Iranian people in different parts of the country mark the eve of the last Wednesday of the Persian year by holding various festivities.
Known as Chaharshanbe Suri, the ancient festivities are among major Persian heritage dating back to thousands of years deep into the history.
Most of these festivities have been forgotten over years but a few of them are still alive and observed in Iran.
In the northwestern province of Zanjan, people usually mark each Wednesday of the last Persian month, Esfand, by holding special ceremonies.
On the first Wednesday, they scatter some seeds of wheat, corn, lentil and mung in their yards, before their houses or wherever exposed to running water maintaining that the rain or running water will take the seeds away to the heart of nature. This, they believe, will provide them with their food for the next Persian year.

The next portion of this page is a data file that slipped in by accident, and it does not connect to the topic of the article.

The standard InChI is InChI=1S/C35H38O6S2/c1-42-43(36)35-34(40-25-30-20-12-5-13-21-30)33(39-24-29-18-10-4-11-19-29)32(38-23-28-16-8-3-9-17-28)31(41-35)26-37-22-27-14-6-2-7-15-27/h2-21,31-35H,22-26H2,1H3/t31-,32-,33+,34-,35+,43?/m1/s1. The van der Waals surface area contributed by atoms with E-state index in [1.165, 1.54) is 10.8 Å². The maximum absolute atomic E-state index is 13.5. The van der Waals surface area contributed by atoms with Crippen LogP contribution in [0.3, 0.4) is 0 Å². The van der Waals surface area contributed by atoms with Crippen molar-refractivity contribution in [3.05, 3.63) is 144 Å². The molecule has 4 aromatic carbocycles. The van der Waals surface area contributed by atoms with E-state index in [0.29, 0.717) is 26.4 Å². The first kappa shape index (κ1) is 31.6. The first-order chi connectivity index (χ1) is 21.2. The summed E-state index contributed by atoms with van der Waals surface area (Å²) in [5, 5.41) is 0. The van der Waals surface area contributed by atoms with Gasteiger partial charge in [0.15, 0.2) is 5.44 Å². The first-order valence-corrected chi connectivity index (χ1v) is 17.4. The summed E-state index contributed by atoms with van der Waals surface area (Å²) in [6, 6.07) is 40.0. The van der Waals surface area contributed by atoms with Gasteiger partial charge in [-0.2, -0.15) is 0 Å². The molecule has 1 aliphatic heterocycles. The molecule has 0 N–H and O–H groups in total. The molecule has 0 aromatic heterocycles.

During the second Wednesday, they cut short the wool of their livestock and keep them at the barn. Then they begin to mark the day with dancing and holding other festivities.
On the third Wednesday, they go to their garden and hang some light stones from the branches of their trees using pieces of rope to remind the trees of the need to give fruits as soon as possible. Then they begin to dance in the garden. Sometimes, they gather around a fire and hold some special festivities.
During the last Wednesday of the last Persian month, they put on their new clothes and get on the roof of their houses. Then they make a fire and receive warmth, energy, and cleanness from it.
They return to their homes again and continue the festivity inside. They gather together and eat special dishes like the popular Sabzi Polo (herbed rice) with Fish.
After the dinner, the families begin to read out the poems of legendary Iranian poet Hafez. It is widely believed by Iranians that Hafez’s poetry will reveal the answer to their destiny.